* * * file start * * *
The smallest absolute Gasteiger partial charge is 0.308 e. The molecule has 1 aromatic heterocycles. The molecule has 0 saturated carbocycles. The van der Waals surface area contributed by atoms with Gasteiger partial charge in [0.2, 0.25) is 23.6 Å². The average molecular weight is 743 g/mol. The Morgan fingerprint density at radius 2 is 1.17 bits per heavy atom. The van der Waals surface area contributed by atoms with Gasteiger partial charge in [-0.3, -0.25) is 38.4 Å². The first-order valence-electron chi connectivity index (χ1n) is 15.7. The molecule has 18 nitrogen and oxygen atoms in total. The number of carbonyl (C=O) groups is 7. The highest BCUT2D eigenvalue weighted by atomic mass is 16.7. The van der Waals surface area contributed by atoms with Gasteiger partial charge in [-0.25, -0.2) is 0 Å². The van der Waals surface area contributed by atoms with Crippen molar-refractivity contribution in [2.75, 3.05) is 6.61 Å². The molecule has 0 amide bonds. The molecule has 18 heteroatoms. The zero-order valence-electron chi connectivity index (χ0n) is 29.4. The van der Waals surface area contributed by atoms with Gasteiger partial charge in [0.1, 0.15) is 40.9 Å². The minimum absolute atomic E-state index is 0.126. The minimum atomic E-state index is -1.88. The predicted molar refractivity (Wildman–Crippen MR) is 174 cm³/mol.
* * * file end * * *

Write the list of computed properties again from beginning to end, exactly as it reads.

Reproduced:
The smallest absolute Gasteiger partial charge is 0.308 e. The molecule has 1 aromatic heterocycles. The molecule has 0 saturated carbocycles. The van der Waals surface area contributed by atoms with Gasteiger partial charge in [0.2, 0.25) is 23.6 Å². The average molecular weight is 743 g/mol. The Morgan fingerprint density at radius 2 is 1.17 bits per heavy atom. The van der Waals surface area contributed by atoms with Gasteiger partial charge in [-0.3, -0.25) is 38.4 Å². The first-order valence-electron chi connectivity index (χ1n) is 15.7. The molecule has 18 nitrogen and oxygen atoms in total. The number of carbonyl (C=O) groups is 7. The highest BCUT2D eigenvalue weighted by atomic mass is 16.7. The van der Waals surface area contributed by atoms with Gasteiger partial charge in [-0.25, -0.2) is 0 Å². The van der Waals surface area contributed by atoms with Crippen molar-refractivity contribution in [2.75, 3.05) is 6.61 Å². The molecule has 0 amide bonds. The molecule has 18 heteroatoms. The zero-order valence-electron chi connectivity index (χ0n) is 29.4. The van der Waals surface area contributed by atoms with Gasteiger partial charge in [0.1, 0.15) is 40.9 Å². The minimum absolute atomic E-state index is 0.126. The minimum atomic E-state index is -1.88. The predicted molar refractivity (Wildman–Crippen MR) is 174 cm³/mol.